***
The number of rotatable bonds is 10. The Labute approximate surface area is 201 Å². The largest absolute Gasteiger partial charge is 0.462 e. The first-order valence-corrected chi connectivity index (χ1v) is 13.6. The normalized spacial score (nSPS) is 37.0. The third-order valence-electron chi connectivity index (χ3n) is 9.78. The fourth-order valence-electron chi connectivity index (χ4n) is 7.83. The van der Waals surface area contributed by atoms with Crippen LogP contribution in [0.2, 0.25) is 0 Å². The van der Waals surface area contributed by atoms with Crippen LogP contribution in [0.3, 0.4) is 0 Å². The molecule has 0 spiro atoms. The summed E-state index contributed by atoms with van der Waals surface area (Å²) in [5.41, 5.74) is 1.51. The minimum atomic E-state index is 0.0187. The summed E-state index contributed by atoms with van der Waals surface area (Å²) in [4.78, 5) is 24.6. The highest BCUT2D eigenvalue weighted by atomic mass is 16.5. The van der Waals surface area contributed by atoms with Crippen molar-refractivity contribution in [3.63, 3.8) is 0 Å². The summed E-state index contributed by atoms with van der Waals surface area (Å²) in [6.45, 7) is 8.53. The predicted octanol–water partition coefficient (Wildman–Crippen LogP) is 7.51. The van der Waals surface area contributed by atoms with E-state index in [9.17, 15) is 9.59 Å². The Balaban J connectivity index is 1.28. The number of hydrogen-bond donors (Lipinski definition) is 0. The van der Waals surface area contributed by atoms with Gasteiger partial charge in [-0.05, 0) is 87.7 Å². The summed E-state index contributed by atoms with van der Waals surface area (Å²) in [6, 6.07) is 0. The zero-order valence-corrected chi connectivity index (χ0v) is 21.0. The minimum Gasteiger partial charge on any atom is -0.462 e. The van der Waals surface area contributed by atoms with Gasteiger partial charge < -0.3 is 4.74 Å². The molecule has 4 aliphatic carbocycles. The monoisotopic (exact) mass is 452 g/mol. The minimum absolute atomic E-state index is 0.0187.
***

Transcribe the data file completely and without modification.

The number of rotatable bonds is 10. The Labute approximate surface area is 201 Å². The largest absolute Gasteiger partial charge is 0.462 e. The first-order valence-corrected chi connectivity index (χ1v) is 13.6. The normalized spacial score (nSPS) is 37.0. The third-order valence-electron chi connectivity index (χ3n) is 9.78. The fourth-order valence-electron chi connectivity index (χ4n) is 7.83. The van der Waals surface area contributed by atoms with Crippen LogP contribution in [0.2, 0.25) is 0 Å². The van der Waals surface area contributed by atoms with Crippen LogP contribution in [0.3, 0.4) is 0 Å². The molecule has 0 spiro atoms. The summed E-state index contributed by atoms with van der Waals surface area (Å²) in [5.41, 5.74) is 1.51. The minimum atomic E-state index is 0.0187. The summed E-state index contributed by atoms with van der Waals surface area (Å²) in [4.78, 5) is 24.6. The highest BCUT2D eigenvalue weighted by atomic mass is 16.5. The van der Waals surface area contributed by atoms with Crippen molar-refractivity contribution in [3.63, 3.8) is 0 Å². The summed E-state index contributed by atoms with van der Waals surface area (Å²) in [6.45, 7) is 8.53. The predicted octanol–water partition coefficient (Wildman–Crippen LogP) is 7.51. The van der Waals surface area contributed by atoms with E-state index in [9.17, 15) is 9.59 Å². The Balaban J connectivity index is 1.28. The number of hydrogen-bond donors (Lipinski definition) is 0. The van der Waals surface area contributed by atoms with Gasteiger partial charge in [-0.05, 0) is 87.7 Å². The summed E-state index contributed by atoms with van der Waals surface area (Å²) in [6, 6.07) is 0. The zero-order valence-corrected chi connectivity index (χ0v) is 21.0. The minimum Gasteiger partial charge on any atom is -0.462 e. The van der Waals surface area contributed by atoms with Gasteiger partial charge < -0.3 is 4.74 Å². The molecule has 4 aliphatic carbocycles. The monoisotopic (exact) mass is 452 g/mol. The minimum absolute atomic E-state index is 0.0187.